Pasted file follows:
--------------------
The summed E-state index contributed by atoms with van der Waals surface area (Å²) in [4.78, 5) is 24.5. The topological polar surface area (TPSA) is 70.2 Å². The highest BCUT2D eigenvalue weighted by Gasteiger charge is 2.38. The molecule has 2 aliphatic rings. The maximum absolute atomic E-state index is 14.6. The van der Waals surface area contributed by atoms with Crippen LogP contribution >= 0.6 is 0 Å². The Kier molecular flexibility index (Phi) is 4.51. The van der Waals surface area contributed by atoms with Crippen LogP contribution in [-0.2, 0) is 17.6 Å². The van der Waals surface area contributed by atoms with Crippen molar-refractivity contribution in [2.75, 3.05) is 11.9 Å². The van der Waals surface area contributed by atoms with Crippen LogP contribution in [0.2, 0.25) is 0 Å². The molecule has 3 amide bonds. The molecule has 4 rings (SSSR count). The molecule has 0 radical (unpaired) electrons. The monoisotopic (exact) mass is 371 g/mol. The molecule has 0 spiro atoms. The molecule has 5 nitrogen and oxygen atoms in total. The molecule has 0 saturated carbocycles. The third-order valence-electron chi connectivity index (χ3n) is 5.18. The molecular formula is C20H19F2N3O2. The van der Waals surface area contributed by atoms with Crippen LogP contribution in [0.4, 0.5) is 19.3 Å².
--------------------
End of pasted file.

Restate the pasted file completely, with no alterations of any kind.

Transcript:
The summed E-state index contributed by atoms with van der Waals surface area (Å²) in [4.78, 5) is 24.5. The topological polar surface area (TPSA) is 70.2 Å². The highest BCUT2D eigenvalue weighted by Gasteiger charge is 2.38. The molecule has 2 aliphatic rings. The maximum absolute atomic E-state index is 14.6. The van der Waals surface area contributed by atoms with Crippen LogP contribution >= 0.6 is 0 Å². The Kier molecular flexibility index (Phi) is 4.51. The van der Waals surface area contributed by atoms with Crippen LogP contribution in [-0.2, 0) is 17.6 Å². The van der Waals surface area contributed by atoms with Crippen molar-refractivity contribution in [2.75, 3.05) is 11.9 Å². The van der Waals surface area contributed by atoms with Crippen LogP contribution in [0.2, 0.25) is 0 Å². The molecule has 3 amide bonds. The molecule has 4 rings (SSSR count). The molecule has 0 radical (unpaired) electrons. The monoisotopic (exact) mass is 371 g/mol. The molecule has 0 spiro atoms. The molecule has 5 nitrogen and oxygen atoms in total. The molecule has 0 saturated carbocycles. The third-order valence-electron chi connectivity index (χ3n) is 5.18. The molecular formula is C20H19F2N3O2. The van der Waals surface area contributed by atoms with Crippen LogP contribution in [0.4, 0.5) is 19.3 Å².